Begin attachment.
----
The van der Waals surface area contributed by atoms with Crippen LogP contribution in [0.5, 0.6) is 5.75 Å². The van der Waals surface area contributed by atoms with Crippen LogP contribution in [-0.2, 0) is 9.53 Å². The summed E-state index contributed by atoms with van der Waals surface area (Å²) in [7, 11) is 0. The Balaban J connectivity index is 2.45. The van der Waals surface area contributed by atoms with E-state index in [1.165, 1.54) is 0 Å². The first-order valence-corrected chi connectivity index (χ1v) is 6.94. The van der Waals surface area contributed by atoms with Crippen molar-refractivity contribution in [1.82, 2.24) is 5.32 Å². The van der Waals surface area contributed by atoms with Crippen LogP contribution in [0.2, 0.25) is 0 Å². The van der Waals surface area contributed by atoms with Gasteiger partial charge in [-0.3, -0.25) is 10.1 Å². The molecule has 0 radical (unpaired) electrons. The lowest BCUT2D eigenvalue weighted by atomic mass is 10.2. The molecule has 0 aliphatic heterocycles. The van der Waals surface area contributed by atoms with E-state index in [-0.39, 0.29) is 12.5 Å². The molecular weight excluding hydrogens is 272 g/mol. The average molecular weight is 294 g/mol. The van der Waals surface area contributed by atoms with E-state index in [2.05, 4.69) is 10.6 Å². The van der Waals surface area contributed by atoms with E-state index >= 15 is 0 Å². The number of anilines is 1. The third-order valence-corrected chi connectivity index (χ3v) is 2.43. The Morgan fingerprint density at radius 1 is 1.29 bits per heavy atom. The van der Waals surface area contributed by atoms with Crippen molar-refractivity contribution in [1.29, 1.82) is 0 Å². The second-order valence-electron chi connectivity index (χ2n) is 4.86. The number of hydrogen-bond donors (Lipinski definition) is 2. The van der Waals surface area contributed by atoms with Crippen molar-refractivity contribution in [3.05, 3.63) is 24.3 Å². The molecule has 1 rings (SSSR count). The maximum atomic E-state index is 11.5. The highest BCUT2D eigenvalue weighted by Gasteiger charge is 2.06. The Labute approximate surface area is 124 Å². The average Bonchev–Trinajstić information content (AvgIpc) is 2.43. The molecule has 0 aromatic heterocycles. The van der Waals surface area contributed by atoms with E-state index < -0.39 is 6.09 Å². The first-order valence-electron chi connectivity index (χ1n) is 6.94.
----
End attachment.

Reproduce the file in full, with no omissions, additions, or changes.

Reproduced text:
The van der Waals surface area contributed by atoms with Crippen LogP contribution in [0.5, 0.6) is 5.75 Å². The van der Waals surface area contributed by atoms with Crippen LogP contribution in [-0.2, 0) is 9.53 Å². The summed E-state index contributed by atoms with van der Waals surface area (Å²) in [7, 11) is 0. The Balaban J connectivity index is 2.45. The van der Waals surface area contributed by atoms with E-state index in [1.165, 1.54) is 0 Å². The first-order valence-corrected chi connectivity index (χ1v) is 6.94. The van der Waals surface area contributed by atoms with Crippen molar-refractivity contribution in [1.82, 2.24) is 5.32 Å². The van der Waals surface area contributed by atoms with Crippen LogP contribution in [0.2, 0.25) is 0 Å². The van der Waals surface area contributed by atoms with Gasteiger partial charge in [-0.3, -0.25) is 10.1 Å². The molecule has 0 radical (unpaired) electrons. The lowest BCUT2D eigenvalue weighted by atomic mass is 10.2. The molecule has 0 aliphatic heterocycles. The van der Waals surface area contributed by atoms with E-state index in [-0.39, 0.29) is 12.5 Å². The molecular weight excluding hydrogens is 272 g/mol. The average molecular weight is 294 g/mol. The van der Waals surface area contributed by atoms with E-state index in [2.05, 4.69) is 10.6 Å². The van der Waals surface area contributed by atoms with E-state index >= 15 is 0 Å². The number of anilines is 1. The third-order valence-corrected chi connectivity index (χ3v) is 2.43. The Morgan fingerprint density at radius 1 is 1.29 bits per heavy atom. The van der Waals surface area contributed by atoms with Crippen molar-refractivity contribution in [1.29, 1.82) is 0 Å². The second-order valence-electron chi connectivity index (χ2n) is 4.86. The number of hydrogen-bond donors (Lipinski definition) is 2. The van der Waals surface area contributed by atoms with Crippen molar-refractivity contribution in [3.05, 3.63) is 24.3 Å². The molecule has 1 rings (SSSR count). The maximum atomic E-state index is 11.5. The highest BCUT2D eigenvalue weighted by Gasteiger charge is 2.06. The Labute approximate surface area is 124 Å². The average Bonchev–Trinajstić information content (AvgIpc) is 2.43. The molecule has 0 aromatic heterocycles. The van der Waals surface area contributed by atoms with E-state index < -0.39 is 6.09 Å². The first-order valence-electron chi connectivity index (χ1n) is 6.94.